Slow Breathing Exercises for Anxiety
There’s a close relationship between anxiety and breathing. In some cases, habitually breathing poorly – too shallowly or too quickly, for example – can actually cause or worsen anxiety. Or the opposite happens – anxiety leads to poor quality breathing.
Whichever way it’s come about, not breathing ‘well’ certainly doesn’t help your anxiety. This is good news though because it means you can do something about it. And doing slow breathing exercises for anxiety can definitely help.
NOTE: Slow breathing is also excellent for general stress reduction, even if you don’t specifically get anxious. You can read more here about this: slow breathing to reduce stress.
What’s the relationship between breathing and anxiety?
OK, to some extent breathing is just breathing. You bring air in and you push it out. And you stay alive. However, there are better and worse ways of breathing, in terms of the amount of fresh air and oxygen you’re getting, the amount of carbon dioxide that’s being expelled, and the effect on your nervous system.
Most of our physical energy actually comes from the oxygen we get from breathing – much more than comes from our food! Oxygen is involved in most biochemical reactions in our body and is essential for metabolising food (or stored fat) to generate energy. Getting a plentiful supply of oxygen is therefore vital for our bodies and minds to function effectively and healthily.
Our breathing also greatly influences our nervous system, including our heart rate. Breathing slowly and deeply stimulates our parasympathetic nervous system – the part which takes care of the ‘resting’ activities of our body (digestion, urination, defecation, etc.). As such, slow breathing physiologically calms us down. It dampens the release of stress hormones and facilitates basic relaxation.
(Breathing is about the only aspect of our parasympathetic nervous system which we can voluntarily influence. As such, some doctors argue that by deliberately changing our breathing, we are effectively sending ‘messages’ to different parts of our nervous system, which can affect many aspects of how we’re feeling and reacting. “Messages from the respiratory system have rapid, powerful effects on major brain centers involved in thought, emotion, and behavior, ” suggest Richard P. Brown, M.D. and Patricia L. Gerbarg, M.D.).
How anxiety affects our breathing
Obviously breathing is something we do automatically – we don’t have to constantly think about it to keep doing it. However, we do have some conscious control over our the rate and manner of our breathing. And we can get into good or bad habits of breathing, due to our physical or emotional experiences.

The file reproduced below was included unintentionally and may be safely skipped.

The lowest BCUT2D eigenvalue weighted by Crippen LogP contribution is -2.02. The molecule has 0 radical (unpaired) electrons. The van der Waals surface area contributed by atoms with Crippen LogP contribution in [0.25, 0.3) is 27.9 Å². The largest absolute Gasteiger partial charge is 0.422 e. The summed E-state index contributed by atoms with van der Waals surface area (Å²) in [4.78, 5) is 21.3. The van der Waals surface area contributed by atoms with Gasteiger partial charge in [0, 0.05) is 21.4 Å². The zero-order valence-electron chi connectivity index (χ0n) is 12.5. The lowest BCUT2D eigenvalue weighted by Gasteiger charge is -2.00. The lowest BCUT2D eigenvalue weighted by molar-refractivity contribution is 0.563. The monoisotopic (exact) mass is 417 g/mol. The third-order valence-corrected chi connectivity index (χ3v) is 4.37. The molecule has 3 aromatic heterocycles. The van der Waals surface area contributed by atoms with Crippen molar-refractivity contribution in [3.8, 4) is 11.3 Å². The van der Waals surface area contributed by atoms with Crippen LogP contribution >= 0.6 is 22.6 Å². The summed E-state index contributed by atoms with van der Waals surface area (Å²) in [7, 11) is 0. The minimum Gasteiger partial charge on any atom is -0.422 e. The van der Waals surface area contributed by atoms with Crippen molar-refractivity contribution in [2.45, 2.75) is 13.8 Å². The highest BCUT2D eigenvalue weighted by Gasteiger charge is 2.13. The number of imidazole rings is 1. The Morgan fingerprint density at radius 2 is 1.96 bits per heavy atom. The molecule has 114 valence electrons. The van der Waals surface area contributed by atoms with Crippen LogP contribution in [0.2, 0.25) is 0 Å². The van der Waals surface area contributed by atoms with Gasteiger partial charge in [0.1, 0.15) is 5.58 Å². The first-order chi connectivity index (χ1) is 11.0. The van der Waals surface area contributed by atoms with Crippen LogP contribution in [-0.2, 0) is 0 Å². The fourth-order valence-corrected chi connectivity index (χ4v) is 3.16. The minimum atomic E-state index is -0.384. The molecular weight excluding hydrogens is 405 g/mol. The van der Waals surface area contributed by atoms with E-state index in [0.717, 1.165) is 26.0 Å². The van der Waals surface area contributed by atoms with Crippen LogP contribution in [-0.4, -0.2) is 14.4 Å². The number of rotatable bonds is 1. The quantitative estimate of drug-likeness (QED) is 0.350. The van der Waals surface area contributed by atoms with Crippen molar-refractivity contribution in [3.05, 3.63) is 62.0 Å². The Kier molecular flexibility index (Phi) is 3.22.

For those of us who tend to be anxious, then there’s a good chance we’re generally breathing too quickly and/or too shallowly. Habitually breathing like this can even lead to hyperventilation or ‘overbreathing’ – when we breathe far too rapidly or deeply and start to feel short of breath.
Hyperventilation on its own can induce anxiety. Or it can come about as a result of anxiety. And it can be a vicious cycle – the faster you breathe, the more you feel panicky, the faster you breathe, and so on… Whatever the cause, hyperventilation is responsible for some of the unpleasant symptoms of anxiety or panic attacks, such as rapid heartbeat, chest pain, dizziness, shakiness, difficulty swallowing or feeling like you’re choking. (Many of these symptoms result from the lower levels of carbon dioxide in your blood which hyperventilation causes.)
Even if you don’t ever hyperventilate, shallow and quick breathing will not help your tension, stress and anxiety levels.
How slow breathing can help anxiety
Slow breathing can help anxiety very directly and very quickly. Breathing slowly can almost immediately slow your heart rate – which will help you feel calmer. Breathing slowly also stimulates the nervous system in a way that calms our nerves, and ensures they are getting sufficient oxygen. Also, if you’re hyperventilating then deliberately slowing down your breathing will stop this.
According to Alice Boyes, PhD, from Psychology Today, “The effect on anxiety is almost instant. Because calm breathing is a physiological strategy, this approach is also virtually universally effective for getting anxiety relief. It’s hard to go wrong with it!”
Incidentally, slow breathing also very quickly lowers your blood pressure. It has multiple benefits!
Slow breathing for social anxiety
If you get anxious before or during certain social situations, then do some slow breathing before you enter a situation you’re nervous about. It can help you stay calm(er) and feel more in control. Once you get more used to slow breathing, you’ll be able to do it anywhere as soon as you start to feel anxious.
Slow breathing for panic attacks
Breathing too quickly, or ‘overbreathing’ can be a sign of a panic attack coming, if you’re prone to these. So do some slow breathing as soon as you notice yourself doing this. In fact, make yourself breathe more slowly as soon as you’re aware of becoming anxious in any way. You can then prevent the panic attack from fully developing. As always, this will take some practice. So if slow breathing doesn’t help right away, or if you find it hard to breathe slowly at all, practice at home when you’re feeling calm. There’s more details on this below.
How do I do slow breathing for anxiety?
This is one of the few things that really is as simple as it sounds. Don’t worry about deep breathing. Don’t worry about whether you’re using your diaphragm effectively. Just focus on breathing… more… slowly.
It can be particularly effective to focus mainly on breathing out: take longer to breathe out, and then your in-breath will naturally lengthen itself too.
According to Alice Boyes, PhD, “Slow breathing is one of the best breathing techniques for panic attacks because it helps slow your heart rate, and naturally calms all of the body systems involved in your body’s fight/flight/freeze response (what produces the panic attack).”
How slowly do I need to breathe to reduce anxiety?